Cybersquatting is wrong, period.
You don’t take somebody else’s personal or business name, add .info or .net to it, and register it as your own. And you especially don’t try to mislead Internet users into thinking the site they’ve arrived at is sponsored by the entity whose name you’ve stolen.
Today, a piece on CBC Toronto’s Metro Morning exposed a particular Christian organization’s practice of registering the names of politicians whose views on a specific issue oppose theirs. Once they own the domain name, they point it at a site that sort of looks official and includes a picture of the politician, but states their own opinion in no uncertain terms.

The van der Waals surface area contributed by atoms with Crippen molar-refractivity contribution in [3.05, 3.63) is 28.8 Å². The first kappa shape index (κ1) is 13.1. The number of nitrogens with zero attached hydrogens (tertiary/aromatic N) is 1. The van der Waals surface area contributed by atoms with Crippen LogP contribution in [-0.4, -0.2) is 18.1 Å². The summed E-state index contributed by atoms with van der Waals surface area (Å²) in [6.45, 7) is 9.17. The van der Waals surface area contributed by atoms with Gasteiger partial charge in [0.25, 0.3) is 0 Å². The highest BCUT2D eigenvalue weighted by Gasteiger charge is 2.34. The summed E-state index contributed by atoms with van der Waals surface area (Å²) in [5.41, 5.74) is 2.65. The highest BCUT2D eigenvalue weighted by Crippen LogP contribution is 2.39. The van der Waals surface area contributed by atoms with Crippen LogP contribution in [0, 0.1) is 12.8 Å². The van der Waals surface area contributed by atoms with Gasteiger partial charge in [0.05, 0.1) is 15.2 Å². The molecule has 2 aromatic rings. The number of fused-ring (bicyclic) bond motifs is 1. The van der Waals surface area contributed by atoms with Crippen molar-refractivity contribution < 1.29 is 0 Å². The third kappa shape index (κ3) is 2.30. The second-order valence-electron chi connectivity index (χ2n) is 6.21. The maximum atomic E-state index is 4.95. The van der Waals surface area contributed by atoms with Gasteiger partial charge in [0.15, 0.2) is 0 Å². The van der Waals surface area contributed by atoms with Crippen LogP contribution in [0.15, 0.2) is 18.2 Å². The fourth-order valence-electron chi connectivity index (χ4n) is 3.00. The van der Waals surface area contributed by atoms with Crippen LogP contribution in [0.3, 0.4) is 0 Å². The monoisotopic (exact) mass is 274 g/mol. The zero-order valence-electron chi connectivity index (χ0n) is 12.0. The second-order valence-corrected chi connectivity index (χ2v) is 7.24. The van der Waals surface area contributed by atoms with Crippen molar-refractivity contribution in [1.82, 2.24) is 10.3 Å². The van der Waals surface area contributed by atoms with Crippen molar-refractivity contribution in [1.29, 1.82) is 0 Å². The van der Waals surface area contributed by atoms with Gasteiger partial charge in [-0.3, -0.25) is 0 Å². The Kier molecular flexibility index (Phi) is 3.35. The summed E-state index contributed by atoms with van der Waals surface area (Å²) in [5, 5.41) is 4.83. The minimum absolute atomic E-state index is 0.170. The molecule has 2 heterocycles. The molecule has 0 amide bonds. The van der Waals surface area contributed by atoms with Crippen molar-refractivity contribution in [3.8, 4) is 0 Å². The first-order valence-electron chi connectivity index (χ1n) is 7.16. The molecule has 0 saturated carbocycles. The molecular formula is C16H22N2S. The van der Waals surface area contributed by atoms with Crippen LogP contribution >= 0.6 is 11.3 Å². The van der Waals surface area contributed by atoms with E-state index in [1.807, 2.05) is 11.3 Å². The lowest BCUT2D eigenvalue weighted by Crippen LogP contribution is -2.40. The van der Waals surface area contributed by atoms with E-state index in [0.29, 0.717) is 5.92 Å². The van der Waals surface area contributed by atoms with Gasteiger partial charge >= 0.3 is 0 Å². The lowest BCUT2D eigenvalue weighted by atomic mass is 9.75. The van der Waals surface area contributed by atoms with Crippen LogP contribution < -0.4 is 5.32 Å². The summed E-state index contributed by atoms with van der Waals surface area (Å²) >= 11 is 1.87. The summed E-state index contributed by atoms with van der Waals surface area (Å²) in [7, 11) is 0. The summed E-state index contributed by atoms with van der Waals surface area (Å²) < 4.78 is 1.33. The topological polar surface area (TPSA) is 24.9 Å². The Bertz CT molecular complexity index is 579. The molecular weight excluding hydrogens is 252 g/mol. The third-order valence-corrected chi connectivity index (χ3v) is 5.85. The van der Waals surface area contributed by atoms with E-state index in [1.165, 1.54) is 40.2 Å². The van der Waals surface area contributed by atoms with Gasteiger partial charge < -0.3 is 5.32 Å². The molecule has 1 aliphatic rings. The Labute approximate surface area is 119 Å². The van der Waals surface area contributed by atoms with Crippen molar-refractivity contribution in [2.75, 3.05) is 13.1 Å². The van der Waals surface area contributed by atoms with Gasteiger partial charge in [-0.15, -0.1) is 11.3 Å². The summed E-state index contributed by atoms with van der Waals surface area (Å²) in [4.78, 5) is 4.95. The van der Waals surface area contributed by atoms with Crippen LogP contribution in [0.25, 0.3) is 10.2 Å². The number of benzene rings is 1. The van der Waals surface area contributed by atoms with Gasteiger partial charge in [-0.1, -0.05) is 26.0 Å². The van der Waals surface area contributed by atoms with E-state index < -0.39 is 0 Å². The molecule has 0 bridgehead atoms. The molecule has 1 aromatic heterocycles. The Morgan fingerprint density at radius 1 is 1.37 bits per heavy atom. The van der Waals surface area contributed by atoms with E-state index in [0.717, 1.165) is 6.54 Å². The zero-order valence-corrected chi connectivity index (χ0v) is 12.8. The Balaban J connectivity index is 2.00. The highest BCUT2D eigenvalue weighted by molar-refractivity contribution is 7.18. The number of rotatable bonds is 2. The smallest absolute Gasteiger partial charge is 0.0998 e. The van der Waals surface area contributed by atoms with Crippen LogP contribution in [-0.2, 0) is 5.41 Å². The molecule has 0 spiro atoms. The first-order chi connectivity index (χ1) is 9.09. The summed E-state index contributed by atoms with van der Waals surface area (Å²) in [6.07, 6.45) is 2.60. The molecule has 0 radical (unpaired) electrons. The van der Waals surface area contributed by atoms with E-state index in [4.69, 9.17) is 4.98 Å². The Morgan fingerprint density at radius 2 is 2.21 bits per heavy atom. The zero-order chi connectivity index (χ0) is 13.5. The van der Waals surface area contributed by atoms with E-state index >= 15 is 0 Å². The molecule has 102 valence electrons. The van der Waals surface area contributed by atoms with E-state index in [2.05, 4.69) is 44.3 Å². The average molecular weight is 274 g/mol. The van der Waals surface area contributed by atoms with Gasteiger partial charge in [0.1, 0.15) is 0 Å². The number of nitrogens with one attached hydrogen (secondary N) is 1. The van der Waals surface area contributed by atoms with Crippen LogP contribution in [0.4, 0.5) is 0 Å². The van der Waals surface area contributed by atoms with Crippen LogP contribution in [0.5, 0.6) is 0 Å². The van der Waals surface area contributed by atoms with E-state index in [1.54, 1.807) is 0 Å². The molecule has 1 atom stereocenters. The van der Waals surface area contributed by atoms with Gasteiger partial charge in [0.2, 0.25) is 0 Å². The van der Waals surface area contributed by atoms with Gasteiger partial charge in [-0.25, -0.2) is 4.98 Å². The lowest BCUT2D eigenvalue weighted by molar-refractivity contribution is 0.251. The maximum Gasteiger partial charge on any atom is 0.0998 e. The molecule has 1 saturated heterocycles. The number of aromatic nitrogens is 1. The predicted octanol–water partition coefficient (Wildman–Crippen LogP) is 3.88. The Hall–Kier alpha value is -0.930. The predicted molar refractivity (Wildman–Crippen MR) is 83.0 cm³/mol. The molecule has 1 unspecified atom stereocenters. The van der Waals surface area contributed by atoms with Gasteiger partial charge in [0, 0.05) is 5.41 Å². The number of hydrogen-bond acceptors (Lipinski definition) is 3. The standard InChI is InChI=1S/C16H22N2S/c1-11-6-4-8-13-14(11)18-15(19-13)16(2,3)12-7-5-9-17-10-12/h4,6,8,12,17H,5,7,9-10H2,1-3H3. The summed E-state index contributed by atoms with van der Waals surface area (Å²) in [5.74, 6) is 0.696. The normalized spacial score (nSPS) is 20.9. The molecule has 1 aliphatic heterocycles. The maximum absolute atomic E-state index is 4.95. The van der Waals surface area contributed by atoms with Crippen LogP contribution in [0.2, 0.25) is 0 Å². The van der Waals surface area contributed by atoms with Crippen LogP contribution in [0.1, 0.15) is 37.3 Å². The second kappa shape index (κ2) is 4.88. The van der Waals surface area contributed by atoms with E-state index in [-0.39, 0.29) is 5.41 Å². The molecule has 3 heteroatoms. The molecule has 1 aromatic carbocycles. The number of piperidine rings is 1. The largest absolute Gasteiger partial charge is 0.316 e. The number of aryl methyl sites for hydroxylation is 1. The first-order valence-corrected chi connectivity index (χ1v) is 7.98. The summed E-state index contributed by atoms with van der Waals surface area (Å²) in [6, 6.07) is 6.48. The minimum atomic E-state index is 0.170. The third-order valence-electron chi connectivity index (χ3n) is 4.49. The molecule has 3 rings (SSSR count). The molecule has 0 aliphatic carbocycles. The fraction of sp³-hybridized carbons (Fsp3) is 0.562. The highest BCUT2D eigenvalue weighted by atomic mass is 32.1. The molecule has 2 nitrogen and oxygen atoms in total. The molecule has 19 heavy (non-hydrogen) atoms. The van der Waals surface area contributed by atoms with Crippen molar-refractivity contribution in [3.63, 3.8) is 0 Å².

I’ve got nothing against folks setting up a site and ranting all they want (as I’ve been known to do). Free speech, and all that. But I take serious issue with unscrupulous identity thieves like the guy they interviewed.
The funny thing is, I did a quick whois search on this dude’s name, and it turns out that the .info variant of it is available.
Heh. How ’bout that?
Not that I advocate this sort of thing, but… Maybe if his cybersquatting victims buy the domain and point it at a site he finds particularly distasteful, he’ll be nice and give ’em their names back.